Whatever the shape of the classroom, it needs to be versatile and so it’s important to choose furniture you can change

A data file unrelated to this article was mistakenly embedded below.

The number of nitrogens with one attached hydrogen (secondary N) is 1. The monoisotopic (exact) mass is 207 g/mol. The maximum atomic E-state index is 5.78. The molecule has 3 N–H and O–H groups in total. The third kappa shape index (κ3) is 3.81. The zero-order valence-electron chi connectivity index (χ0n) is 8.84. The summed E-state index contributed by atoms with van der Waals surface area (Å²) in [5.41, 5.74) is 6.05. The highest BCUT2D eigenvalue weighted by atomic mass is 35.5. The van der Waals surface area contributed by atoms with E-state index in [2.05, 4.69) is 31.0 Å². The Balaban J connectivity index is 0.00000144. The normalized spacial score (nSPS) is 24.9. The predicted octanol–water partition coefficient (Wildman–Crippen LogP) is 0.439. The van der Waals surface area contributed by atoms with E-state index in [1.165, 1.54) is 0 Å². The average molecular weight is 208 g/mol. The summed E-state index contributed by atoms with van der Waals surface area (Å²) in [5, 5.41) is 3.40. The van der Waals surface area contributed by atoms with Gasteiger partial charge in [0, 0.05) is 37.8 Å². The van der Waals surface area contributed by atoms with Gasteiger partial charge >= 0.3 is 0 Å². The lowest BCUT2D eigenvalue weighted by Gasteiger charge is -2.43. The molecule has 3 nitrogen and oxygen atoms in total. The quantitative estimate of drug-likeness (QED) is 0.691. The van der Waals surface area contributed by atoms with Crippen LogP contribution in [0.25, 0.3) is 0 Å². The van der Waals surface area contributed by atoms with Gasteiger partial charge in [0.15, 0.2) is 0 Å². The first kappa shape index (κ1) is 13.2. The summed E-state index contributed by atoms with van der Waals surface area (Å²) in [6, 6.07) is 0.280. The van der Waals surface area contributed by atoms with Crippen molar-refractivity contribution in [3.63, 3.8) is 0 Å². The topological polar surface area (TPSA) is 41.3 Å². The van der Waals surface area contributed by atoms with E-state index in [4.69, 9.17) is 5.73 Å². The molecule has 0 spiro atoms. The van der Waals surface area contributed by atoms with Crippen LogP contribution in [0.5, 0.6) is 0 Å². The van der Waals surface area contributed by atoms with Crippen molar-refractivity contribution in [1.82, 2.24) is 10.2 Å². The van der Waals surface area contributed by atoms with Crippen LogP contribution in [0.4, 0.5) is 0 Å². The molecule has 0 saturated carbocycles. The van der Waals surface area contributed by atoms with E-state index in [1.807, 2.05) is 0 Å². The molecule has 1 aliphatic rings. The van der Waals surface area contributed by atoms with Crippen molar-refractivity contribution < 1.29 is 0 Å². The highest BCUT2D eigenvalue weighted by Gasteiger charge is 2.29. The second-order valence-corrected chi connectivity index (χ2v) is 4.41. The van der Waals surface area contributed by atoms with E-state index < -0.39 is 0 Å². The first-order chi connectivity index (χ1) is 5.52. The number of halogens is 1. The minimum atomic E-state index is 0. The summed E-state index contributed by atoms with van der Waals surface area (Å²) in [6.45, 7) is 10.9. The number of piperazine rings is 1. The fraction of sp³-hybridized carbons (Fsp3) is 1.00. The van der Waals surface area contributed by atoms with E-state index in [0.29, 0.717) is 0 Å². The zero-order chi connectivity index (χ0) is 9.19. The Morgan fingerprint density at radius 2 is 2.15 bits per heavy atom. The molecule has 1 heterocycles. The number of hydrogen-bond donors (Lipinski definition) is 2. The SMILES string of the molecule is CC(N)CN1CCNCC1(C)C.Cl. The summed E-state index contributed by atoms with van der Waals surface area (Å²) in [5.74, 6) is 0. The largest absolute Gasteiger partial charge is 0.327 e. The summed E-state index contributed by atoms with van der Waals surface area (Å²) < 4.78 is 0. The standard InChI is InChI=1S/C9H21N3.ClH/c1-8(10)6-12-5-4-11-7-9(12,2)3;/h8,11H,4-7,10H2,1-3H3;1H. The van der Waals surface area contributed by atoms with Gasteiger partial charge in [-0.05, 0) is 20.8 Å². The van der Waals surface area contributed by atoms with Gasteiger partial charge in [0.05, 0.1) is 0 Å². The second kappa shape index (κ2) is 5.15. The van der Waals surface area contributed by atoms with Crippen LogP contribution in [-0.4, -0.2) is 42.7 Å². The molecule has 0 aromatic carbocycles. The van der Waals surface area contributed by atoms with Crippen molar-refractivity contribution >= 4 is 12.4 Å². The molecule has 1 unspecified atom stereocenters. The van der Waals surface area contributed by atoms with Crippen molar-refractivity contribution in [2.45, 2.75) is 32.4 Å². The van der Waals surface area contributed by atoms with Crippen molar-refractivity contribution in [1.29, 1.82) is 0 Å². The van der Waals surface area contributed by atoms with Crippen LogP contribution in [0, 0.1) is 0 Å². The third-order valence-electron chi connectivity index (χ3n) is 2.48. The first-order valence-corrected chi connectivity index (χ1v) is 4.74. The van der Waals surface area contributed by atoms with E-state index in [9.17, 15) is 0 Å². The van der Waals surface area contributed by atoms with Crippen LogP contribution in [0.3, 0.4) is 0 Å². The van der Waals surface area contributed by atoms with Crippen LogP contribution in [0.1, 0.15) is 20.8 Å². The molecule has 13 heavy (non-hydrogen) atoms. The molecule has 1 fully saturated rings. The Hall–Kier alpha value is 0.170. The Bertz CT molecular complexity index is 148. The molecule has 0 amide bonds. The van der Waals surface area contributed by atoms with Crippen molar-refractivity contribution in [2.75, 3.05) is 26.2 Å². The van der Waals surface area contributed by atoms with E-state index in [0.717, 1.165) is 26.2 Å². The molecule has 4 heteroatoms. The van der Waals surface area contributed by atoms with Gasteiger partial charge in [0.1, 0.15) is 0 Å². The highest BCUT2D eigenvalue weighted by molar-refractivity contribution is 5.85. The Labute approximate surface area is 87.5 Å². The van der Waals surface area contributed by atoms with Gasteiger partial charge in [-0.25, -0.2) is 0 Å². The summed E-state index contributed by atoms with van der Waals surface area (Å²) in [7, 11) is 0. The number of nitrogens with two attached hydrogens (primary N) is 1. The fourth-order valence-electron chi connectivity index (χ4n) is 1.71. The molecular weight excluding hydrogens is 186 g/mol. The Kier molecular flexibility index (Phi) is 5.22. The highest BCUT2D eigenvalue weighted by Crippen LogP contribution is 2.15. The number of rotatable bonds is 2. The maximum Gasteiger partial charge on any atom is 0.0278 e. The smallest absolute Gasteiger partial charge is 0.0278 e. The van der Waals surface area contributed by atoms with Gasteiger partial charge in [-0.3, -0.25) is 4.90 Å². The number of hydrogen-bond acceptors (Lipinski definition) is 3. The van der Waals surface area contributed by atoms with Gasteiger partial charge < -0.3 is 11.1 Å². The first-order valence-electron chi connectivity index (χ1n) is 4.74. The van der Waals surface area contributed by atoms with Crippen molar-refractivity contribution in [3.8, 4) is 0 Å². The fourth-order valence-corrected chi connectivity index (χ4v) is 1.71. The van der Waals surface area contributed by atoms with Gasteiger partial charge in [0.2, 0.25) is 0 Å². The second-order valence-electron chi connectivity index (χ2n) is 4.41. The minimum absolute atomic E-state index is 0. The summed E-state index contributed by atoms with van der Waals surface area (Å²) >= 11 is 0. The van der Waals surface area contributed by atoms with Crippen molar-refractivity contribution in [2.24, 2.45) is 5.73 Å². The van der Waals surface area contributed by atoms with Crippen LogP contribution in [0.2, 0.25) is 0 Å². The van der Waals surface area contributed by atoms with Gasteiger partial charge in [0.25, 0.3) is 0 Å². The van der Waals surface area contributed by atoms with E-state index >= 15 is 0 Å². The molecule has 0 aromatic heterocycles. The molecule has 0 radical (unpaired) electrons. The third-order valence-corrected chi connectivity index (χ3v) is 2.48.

classroom design and layout will improve learning outcomes. With budget cuts making life harder, schools and academies face a tough task to make any amendments as there is now little support from the government to help them. So the schools that find they don’t have sufficient financial resources to make the amendments to the school environment that they wish to make, will have to “find ways to change their environment with what they already have, but a fair amount of money has been spent on versatile furniture in the last few years,” says Barker. The current trend is about flexibility, and particularly with respect to classroom layout design. “However, this is balanced with having more discrete and specialised areas, which may be matches to the designated specialism of the school – such as developments in ICT and its integration into teaching and learning – with room layouts and designs taking this into account,” explains Ward. He adds that there is also a trend that encourages students to engage in independent learning away from their teachers and classrooms. This can encourage pupils to become selfmotivated. While all of this can create an optimum learning environment, academies are still accountable to Ofsted and the Government. Barker thinks this can create a scenario that lends itself to conflict between the schools, the authorities, the board of governors and parents. The schools may have more control than they did under BSF, but they can still be told they can’t do certain things. Barker expects this to become a more pronounced issue as the Government wishes to place the focus on results. So no matter how the schools’ classrooms are set up, they could find themselves being tapped on the shoulder by all of the concerned parties, and not just Ofsted, if the schools individually fail to improve teaching and learning. That’s because leagues tables are expected to continue to hold schools to account and they will influence what will happen in their classes. 